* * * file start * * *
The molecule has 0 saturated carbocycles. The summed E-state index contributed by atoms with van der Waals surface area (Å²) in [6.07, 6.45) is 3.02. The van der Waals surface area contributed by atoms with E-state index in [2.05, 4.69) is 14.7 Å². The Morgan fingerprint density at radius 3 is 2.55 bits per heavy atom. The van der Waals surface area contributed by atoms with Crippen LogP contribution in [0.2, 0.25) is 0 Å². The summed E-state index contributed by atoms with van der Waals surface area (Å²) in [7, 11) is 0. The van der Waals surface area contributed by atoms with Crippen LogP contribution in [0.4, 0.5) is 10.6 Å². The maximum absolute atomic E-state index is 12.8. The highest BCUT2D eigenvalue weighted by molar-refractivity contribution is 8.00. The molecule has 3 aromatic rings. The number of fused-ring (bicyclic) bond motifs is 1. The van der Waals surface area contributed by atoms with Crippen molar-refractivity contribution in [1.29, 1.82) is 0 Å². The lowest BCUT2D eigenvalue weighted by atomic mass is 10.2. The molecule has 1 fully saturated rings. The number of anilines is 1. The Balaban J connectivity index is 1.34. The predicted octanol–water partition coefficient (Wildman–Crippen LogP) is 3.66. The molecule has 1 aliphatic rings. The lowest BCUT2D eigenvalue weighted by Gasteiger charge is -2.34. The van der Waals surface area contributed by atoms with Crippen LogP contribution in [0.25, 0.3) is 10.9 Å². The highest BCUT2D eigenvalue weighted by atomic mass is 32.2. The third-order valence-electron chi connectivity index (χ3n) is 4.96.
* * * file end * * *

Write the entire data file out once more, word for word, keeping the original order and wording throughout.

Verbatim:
The molecule has 0 saturated carbocycles. The summed E-state index contributed by atoms with van der Waals surface area (Å²) in [6.07, 6.45) is 3.02. The van der Waals surface area contributed by atoms with E-state index in [2.05, 4.69) is 14.7 Å². The Morgan fingerprint density at radius 3 is 2.55 bits per heavy atom. The van der Waals surface area contributed by atoms with Crippen LogP contribution in [0.2, 0.25) is 0 Å². The summed E-state index contributed by atoms with van der Waals surface area (Å²) in [7, 11) is 0. The van der Waals surface area contributed by atoms with Crippen LogP contribution in [0.4, 0.5) is 10.6 Å². The maximum absolute atomic E-state index is 12.8. The highest BCUT2D eigenvalue weighted by molar-refractivity contribution is 8.00. The molecule has 3 aromatic rings. The number of fused-ring (bicyclic) bond motifs is 1. The van der Waals surface area contributed by atoms with Crippen molar-refractivity contribution in [1.29, 1.82) is 0 Å². The lowest BCUT2D eigenvalue weighted by atomic mass is 10.2. The molecule has 1 fully saturated rings. The number of anilines is 1. The Balaban J connectivity index is 1.34. The predicted octanol–water partition coefficient (Wildman–Crippen LogP) is 3.66. The molecule has 1 aliphatic rings. The lowest BCUT2D eigenvalue weighted by Gasteiger charge is -2.34. The van der Waals surface area contributed by atoms with Crippen LogP contribution in [0.25, 0.3) is 10.9 Å². The highest BCUT2D eigenvalue weighted by atomic mass is 32.2. The third-order valence-electron chi connectivity index (χ3n) is 4.96.